Katie Bennet-Hall runs Planet London, a one stop shop for activities targeted for lesbian and bi-sexual women, with her partner Naomi. In a guest blog specially written for Emerald Connect, Kate talks about how her and her partner’s lives changed, and details the personal sensitivities around starting a family, when both parents are of the same sex.
Our Rainbow Family
My teammates, from the LGBT softball team I play for, have over the last five years given birth to, or adopted, enough children to be able to form their own little league team.
There were no children amongst my team members prior to 2010, and then all of a sudden there was an explosion; the little ones now count for about 10% of the team!
It’s a social club, renowned in the softball community and LGBT scene with a work-hard/play hard ethos, a “drinking team with a softball problem.” However, change has been afoot.
Conversations have shifted from alcohol and partying; who stayed out the latest or got the most phone numbers? It’s moved towards chatter about hormones, IVF, donors, IUI, self-insemination, surrogacy, adoption, co-parenting, pushchairs, baby showers and sleepless nights of a different variety. Somewhere, in all the partying and socialising, couples formed, people grew up, and as the rise of relationship equality and same sex marriage got its legal status, my gay friends of a certain age started their own families in a trend I’ve never before seen.
Rainbow families are special, coming in all shapes and sizes. The creation of a rainbow family is meticulously planned, bringing with it risks, costs and challenges our heterosexual counterparts rarely take the time to contemplate, choosing instead to focus on asking “who’s the Dad?” to lesbian couples or assuming someone had a temporary slippage onto the “other team”.
In starting a family, there are huge decisions to make. For instance, who will supply the missing ingredients? It can be financially costly the more anonymised the relationship between involved parties is, and very emotionally costly the closer the relationship between those involved is, too.There’s a great requirement of maturity and parties cannot always rely on the simply saying “we will always be friends” as the process moves forward, having to put in place relationship boundaries (legal) and expectations for all involved.
When starting a family like this, there’s little legal guidance available, and precedents are yet to be set; as such there is no given outcome of parental rights in many situations. This adds a whole new layer where emotional impact and stress is concerned.
Matters can be further complicated in relationships with international factors – not all countries outside the UK accept equal parentage, which can be challenging for the children’s citizenship status and travel rights amongst other things.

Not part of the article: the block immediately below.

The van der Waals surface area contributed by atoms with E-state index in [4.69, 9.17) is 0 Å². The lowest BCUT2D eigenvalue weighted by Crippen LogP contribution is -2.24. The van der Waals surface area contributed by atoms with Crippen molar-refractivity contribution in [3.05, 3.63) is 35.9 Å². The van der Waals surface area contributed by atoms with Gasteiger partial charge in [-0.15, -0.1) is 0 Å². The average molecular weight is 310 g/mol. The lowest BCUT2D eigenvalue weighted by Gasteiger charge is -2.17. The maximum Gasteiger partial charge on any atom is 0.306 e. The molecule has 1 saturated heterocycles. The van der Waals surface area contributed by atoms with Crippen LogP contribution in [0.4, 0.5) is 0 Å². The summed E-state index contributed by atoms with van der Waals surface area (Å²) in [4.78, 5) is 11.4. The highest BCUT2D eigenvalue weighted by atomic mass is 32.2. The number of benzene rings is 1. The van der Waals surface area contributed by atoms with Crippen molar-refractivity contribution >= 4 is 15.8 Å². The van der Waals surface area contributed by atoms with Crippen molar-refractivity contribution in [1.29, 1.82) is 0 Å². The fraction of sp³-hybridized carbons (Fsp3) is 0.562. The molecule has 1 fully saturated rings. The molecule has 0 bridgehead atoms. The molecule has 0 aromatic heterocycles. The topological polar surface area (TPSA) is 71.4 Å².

All these additional concerns, plus the “usual” problems families face as they grow and evolve, coupled still with the battle against social and institutionalised homophobia might make you think the outcome is that of an unhappy family saturation… but actually, it isn’t. There’s research emerging to show that children from same sex families have more stable lives and are rich in wellbeing (was there ever any doubt?).
And of course, a consideration once you’re all set with your family, with all the adventures of life you might have planned, is insurance. Insurance for your home, your family’s worldly possessions, the holidays you go on together and your wellbeing. Once you have that little person in your life, who depends on you until they are old enough to spread their wings and fly is just about the single most important element of your existence. Insurance is just one piece of the bigger picture around family security; protecting the ones you love and the place you all call home.
The tide of this new world of different families does not appear to be ebbing. In fact, it’s flowing in full force and as more of my generation, and the next, keep having their families of choice, these issues will be tested over and over again. But, in the UK at the very least, the legal complications that exist today will likely find resolutions. And as that happens, rainbow families will continue to support each other, and ultimately, children, with loving parents will be well looked after and happy. After all, what else more could society ask for the benefit of young people?
Planet London is a social tool where lesbian and bi-sexual women can find a plethora of information about events, nights out, family, educational, cultural and other social activities in London. Visit there site at www.planet-london.com to plan your next day out.